WASHINGTON (Reuters) - U.S. FBI Director James Comey on Thursday made his strongest comments yet about encryption features built into new cell phones by Google Inc GOOGL.O and Apple Inc AAPL.O, warning they could hurt law enforcement efforts to crack homicide and child exploitation cases.
Speaking before an audience at the Brookings Institution think tank, Comey said the new phones, which limit the ability for the companies themselves to access data stored on the units, have “the potential to create a black hole for law enforcement.”
FBI agents are generally able to access information stored on cell phones with a court order related to a specific investigation that forces the company to retrieve the information.
But handset makers have marketed more secure cell phones amid concerns of broad government surveillance programs revealed by Edward Snowden, and of hackers who might be able to exploit any vulnerabilities in the security of the phones.
In a statement, a Google spokeswoman said the company wanted to provide additional security for its users to protect personal documents but would still work with law enforcement when appropriate. An Apple representative did not immediately respond to a request for comment.
Comey said FBI agents have come across a growing number of cases for which they believe evidence was in a phone or a laptop that they were unable to crack, though he did not provide specific examples.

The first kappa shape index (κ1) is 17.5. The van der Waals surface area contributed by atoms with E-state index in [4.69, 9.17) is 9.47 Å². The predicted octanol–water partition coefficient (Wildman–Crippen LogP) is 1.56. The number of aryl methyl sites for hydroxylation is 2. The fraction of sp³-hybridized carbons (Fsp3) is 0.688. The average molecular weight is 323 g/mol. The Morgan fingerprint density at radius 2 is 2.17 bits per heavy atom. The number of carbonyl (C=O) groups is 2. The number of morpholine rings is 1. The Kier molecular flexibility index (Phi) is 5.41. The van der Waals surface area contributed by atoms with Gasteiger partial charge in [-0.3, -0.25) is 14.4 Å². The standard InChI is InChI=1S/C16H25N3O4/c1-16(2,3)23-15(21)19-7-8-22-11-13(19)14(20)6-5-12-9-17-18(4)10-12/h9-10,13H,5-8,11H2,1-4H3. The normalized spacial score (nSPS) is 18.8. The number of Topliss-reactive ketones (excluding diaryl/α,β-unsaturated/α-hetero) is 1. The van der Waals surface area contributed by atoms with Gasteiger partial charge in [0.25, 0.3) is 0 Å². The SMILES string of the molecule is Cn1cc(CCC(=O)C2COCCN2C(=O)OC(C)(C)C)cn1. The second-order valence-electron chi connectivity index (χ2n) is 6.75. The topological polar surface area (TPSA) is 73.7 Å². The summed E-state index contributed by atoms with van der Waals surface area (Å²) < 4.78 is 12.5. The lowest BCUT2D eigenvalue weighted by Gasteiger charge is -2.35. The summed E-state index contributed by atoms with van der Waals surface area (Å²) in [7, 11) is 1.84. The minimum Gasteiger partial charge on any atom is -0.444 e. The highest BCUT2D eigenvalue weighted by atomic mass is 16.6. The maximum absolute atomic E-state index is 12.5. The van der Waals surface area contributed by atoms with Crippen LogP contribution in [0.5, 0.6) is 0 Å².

“If this becomes the norm, I suggest to you that homicide cases could be stalled, suspects walk free, child exploitation not discovered and prosecuted,” he said.
Comey also urged Congress to update the law that governs law enforcement’s ability to intercept communications, which was enacted two decades ago and does not address some newer technologies.
In his speech, he gave examples of cases that agents were able to piece together from evidence contained on cell phones, including against a Louisiana man who was convicted of murdering a 12-year-old boy and a drug trafficking ring in Kansas City.
The American Civil Liberties Union on Thursday criticized Comey’s remarks, arguing that the law did not force telecommunications companies to build an avenue for decryption into their products.
In an interview, ACLU legislative counsel Neema Singh Guliani said it was not clear if FBI agents will be hindered in their investigations through the new encryption since they already have access to other types of information.
“A couple of anecdotes from the FBI isn’t enough,” Singh said.
Reporting by Aruna Viswanatha; Editing by Doina Chiacu and Jonathan Oatis